The one area that the Guardians perhaps ignore that contact profile are with players like Benson and Franmil Reyes, who both can produce the type of power that is rare in baseball. Obviously in Reyes, you can see the highs and the lows when that contact profile is skewed, and when you roll through Benson’s statistics over his time in the Guardians’ system, he DID have attributes that were similar to Reyes’s current profile. The difference has always been his eye at the plate. His LOWEST BB% was 12%, and that was his first professional season.
As you mentioned, Benson’s SwSt% is very similar to Brennan’s this year, and that transformation has been almost miraculous. While his eye has always been good at the plate, Benson has seen a 5% increase in walks this year (18.4%) from last (13.1%), while dropping his K% down almost 17%. (39.3% to 22.8%). While that 39.3% was certainly the outlier, Benson’s BB% has been 30% or higher his entire career. I have a firm belief that there are some issues with Triple A pitching this year, but even so, it’s clear that Benson has been a worker over the course of the past five years with regards to that contact profile, and you’ll often see these jumps once they click. You can see this brain at work back in a 2018 piece that Mike Hattery wrote in the Athletic. Benson was already talking about really impacting his contact rate, and keep in mind that Benson was 19 during that interview. Fast forward four years, and we are seeing that contact profile improving.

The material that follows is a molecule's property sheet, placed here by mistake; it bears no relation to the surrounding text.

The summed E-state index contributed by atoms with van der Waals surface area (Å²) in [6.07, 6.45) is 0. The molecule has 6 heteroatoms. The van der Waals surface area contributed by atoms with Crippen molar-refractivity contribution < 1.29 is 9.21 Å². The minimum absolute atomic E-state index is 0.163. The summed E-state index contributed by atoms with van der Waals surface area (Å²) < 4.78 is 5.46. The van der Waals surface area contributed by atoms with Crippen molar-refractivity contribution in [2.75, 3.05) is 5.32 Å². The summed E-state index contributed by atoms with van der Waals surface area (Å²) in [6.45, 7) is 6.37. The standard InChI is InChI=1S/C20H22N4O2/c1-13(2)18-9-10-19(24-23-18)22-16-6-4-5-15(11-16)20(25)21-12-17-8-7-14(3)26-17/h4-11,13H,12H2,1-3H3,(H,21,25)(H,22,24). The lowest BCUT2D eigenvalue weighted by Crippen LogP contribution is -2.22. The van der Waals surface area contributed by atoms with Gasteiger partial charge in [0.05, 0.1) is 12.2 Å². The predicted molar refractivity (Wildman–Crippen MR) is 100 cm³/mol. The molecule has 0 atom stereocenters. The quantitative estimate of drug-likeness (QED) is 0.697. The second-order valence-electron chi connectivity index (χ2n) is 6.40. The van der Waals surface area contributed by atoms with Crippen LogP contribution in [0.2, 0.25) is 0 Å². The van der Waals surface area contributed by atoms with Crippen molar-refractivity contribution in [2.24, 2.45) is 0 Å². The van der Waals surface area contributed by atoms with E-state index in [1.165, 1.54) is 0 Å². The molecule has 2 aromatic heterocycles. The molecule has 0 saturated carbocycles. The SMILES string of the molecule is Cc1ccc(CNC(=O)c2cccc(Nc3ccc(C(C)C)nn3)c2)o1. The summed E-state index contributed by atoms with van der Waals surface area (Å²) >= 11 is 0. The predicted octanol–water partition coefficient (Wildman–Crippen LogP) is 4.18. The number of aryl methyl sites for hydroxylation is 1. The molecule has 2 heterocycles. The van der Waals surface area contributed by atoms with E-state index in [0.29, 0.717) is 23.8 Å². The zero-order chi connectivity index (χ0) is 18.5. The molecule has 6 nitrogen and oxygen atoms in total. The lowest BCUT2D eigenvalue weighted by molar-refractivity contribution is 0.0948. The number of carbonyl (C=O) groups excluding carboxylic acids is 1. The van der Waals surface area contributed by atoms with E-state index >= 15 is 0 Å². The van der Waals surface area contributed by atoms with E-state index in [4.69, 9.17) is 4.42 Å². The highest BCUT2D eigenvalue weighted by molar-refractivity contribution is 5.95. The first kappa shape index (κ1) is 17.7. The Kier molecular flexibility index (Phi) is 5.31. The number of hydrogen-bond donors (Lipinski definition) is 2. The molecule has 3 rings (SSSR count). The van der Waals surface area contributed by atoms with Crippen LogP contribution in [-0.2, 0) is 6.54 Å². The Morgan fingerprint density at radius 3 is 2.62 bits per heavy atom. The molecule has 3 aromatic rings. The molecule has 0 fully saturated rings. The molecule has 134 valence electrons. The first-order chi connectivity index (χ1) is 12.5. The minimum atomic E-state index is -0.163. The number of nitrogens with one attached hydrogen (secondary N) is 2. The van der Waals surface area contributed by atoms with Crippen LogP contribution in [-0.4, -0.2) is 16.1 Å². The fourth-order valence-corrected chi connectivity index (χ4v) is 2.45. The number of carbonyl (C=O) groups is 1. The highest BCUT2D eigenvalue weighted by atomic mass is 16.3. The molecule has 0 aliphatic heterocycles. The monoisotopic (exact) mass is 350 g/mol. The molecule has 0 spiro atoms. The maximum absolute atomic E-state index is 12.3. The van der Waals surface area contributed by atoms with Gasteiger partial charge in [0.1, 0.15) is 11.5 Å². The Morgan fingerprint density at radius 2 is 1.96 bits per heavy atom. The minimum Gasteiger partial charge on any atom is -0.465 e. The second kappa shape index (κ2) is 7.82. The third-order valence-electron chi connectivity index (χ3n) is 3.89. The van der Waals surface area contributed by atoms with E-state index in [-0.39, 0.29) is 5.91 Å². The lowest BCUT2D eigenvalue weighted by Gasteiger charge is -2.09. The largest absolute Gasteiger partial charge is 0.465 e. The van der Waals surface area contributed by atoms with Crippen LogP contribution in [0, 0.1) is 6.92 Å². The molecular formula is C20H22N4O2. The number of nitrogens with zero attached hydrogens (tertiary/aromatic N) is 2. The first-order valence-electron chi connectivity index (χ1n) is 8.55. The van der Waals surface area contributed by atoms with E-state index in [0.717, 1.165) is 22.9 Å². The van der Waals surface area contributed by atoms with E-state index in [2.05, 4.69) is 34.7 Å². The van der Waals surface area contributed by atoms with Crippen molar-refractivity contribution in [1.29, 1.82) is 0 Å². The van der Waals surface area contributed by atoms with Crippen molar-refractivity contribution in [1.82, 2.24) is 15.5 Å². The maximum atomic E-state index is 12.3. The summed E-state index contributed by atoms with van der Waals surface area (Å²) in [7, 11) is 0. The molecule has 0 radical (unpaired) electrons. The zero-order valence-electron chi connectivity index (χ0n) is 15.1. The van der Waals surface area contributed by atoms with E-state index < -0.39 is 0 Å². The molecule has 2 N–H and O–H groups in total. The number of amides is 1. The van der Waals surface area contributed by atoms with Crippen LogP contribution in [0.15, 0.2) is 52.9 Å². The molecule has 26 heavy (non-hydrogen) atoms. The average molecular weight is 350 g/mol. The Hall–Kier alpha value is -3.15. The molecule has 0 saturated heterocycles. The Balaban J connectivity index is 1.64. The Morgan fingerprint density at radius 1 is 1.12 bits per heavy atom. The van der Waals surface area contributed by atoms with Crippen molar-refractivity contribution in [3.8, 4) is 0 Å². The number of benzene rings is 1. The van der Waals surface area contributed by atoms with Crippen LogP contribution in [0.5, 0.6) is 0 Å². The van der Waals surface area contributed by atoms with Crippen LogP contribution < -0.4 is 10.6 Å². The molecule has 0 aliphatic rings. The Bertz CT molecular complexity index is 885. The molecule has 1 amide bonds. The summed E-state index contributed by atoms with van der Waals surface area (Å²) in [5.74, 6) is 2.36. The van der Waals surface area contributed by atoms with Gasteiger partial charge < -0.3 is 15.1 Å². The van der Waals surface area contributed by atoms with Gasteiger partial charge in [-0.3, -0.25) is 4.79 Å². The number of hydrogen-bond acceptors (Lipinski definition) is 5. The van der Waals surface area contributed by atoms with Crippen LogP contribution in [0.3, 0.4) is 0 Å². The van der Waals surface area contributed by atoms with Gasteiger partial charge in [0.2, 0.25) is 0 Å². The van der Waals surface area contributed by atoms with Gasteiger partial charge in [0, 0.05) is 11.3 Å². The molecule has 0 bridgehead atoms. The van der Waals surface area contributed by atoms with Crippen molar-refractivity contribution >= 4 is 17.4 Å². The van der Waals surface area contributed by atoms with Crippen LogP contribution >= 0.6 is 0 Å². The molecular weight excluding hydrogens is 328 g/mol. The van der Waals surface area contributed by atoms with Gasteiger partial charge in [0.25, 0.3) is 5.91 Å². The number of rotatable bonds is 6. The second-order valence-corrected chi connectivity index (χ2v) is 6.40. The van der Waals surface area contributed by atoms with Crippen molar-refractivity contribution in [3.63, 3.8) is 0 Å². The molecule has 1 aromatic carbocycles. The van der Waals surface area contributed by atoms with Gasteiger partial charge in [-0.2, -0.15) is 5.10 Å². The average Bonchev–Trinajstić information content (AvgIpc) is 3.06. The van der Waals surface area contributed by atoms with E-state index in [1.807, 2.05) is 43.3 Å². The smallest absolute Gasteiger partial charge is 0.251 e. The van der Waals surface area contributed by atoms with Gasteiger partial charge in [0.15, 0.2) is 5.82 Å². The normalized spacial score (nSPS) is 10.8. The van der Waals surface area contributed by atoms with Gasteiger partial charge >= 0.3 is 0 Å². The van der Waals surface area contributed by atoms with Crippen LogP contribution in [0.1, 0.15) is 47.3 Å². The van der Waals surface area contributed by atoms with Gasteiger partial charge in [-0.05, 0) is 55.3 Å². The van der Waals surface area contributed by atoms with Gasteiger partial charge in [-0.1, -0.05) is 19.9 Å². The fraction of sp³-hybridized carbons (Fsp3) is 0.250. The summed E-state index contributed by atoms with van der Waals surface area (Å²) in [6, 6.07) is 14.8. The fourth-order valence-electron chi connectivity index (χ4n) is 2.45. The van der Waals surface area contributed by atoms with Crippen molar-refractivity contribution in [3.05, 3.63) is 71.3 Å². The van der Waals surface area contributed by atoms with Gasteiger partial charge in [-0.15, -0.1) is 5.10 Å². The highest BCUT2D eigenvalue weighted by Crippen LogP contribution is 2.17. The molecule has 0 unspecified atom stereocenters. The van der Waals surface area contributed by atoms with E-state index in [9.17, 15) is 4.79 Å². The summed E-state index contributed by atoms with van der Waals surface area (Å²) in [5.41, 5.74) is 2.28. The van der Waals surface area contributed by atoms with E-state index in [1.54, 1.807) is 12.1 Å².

Not only is that contact profile improving, but the power behemoth that the Guardians drafted all those years ago has always been there. He has 17 homers in 86 games so far, and has been hitting tape measure shots. He’s also fifth in the league in both doubles and triples, and tied for 8th in the league with 16 stolen bases. He can absolutely fly, and is the most freakish athlete in the entire system. It’s worth noting here that he’s always been a standout in the outfield, and while I would give Brennan the nod here as a pure outfielder, Benson isn’t far behind him. When Benson was drafted out of high school, he played both first and the outfield. The fact that the Guardians hadn’t played Benson at first at all during his minor league career says it all. He’s the “anti-Franmil” in that regard.